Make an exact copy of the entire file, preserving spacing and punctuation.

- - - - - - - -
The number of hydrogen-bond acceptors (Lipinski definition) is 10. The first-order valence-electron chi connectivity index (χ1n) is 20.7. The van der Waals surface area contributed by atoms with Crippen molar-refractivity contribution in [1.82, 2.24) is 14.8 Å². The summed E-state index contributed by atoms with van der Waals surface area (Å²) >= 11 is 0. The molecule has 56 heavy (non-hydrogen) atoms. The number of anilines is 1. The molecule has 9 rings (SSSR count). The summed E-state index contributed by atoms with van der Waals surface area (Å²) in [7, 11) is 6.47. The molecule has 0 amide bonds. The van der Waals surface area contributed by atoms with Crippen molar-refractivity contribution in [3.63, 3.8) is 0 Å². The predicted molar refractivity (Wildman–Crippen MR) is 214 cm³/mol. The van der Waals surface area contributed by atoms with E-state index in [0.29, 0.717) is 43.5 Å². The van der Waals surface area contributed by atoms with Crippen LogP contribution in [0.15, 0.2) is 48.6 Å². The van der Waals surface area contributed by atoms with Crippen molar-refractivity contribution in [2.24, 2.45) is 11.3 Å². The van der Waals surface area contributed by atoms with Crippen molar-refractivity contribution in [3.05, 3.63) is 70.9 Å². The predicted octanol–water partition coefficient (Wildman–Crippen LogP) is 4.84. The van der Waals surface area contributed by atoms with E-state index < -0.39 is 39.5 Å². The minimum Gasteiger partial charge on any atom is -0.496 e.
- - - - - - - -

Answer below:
The number of hydrogen-bond acceptors (Lipinski definition) is 10. The first-order valence-electron chi connectivity index (χ1n) is 20.7. The van der Waals surface area contributed by atoms with Crippen molar-refractivity contribution in [1.82, 2.24) is 14.8 Å². The summed E-state index contributed by atoms with van der Waals surface area (Å²) >= 11 is 0. The molecule has 56 heavy (non-hydrogen) atoms. The number of anilines is 1. The molecule has 9 rings (SSSR count). The summed E-state index contributed by atoms with van der Waals surface area (Å²) in [7, 11) is 6.47. The molecule has 0 amide bonds. The van der Waals surface area contributed by atoms with Crippen molar-refractivity contribution in [3.63, 3.8) is 0 Å². The predicted molar refractivity (Wildman–Crippen MR) is 214 cm³/mol. The van der Waals surface area contributed by atoms with E-state index in [0.29, 0.717) is 43.5 Å². The van der Waals surface area contributed by atoms with Crippen LogP contribution in [0.15, 0.2) is 48.6 Å². The van der Waals surface area contributed by atoms with Crippen molar-refractivity contribution in [2.24, 2.45) is 11.3 Å². The van der Waals surface area contributed by atoms with Crippen molar-refractivity contribution in [3.05, 3.63) is 70.9 Å². The predicted octanol–water partition coefficient (Wildman–Crippen LogP) is 4.84. The van der Waals surface area contributed by atoms with E-state index < -0.39 is 39.5 Å². The minimum Gasteiger partial charge on any atom is -0.496 e.